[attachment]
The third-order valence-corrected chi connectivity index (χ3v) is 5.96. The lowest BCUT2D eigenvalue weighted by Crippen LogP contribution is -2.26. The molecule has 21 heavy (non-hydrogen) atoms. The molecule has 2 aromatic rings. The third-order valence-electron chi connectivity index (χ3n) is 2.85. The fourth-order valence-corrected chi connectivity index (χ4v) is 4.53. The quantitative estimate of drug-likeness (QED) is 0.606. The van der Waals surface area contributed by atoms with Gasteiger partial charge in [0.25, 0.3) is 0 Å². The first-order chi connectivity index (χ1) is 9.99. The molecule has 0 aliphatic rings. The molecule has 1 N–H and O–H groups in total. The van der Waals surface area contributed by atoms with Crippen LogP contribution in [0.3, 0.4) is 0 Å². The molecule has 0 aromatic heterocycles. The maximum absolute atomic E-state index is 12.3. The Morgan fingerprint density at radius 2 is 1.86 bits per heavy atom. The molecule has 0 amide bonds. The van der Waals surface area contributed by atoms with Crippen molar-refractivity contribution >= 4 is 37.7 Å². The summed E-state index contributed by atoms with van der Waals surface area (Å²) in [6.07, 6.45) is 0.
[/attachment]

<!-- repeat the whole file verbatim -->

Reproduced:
The third-order valence-corrected chi connectivity index (χ3v) is 5.96. The lowest BCUT2D eigenvalue weighted by Crippen LogP contribution is -2.26. The molecule has 21 heavy (non-hydrogen) atoms. The molecule has 2 aromatic rings. The third-order valence-electron chi connectivity index (χ3n) is 2.85. The fourth-order valence-corrected chi connectivity index (χ4v) is 4.53. The quantitative estimate of drug-likeness (QED) is 0.606. The van der Waals surface area contributed by atoms with Gasteiger partial charge in [0.25, 0.3) is 0 Å². The first-order chi connectivity index (χ1) is 9.99. The molecule has 0 aliphatic rings. The molecule has 1 N–H and O–H groups in total. The van der Waals surface area contributed by atoms with Crippen LogP contribution in [0.3, 0.4) is 0 Å². The molecule has 0 aromatic heterocycles. The maximum absolute atomic E-state index is 12.3. The Morgan fingerprint density at radius 2 is 1.86 bits per heavy atom. The molecule has 0 amide bonds. The van der Waals surface area contributed by atoms with Crippen molar-refractivity contribution >= 4 is 37.7 Å². The summed E-state index contributed by atoms with van der Waals surface area (Å²) in [6.07, 6.45) is 0.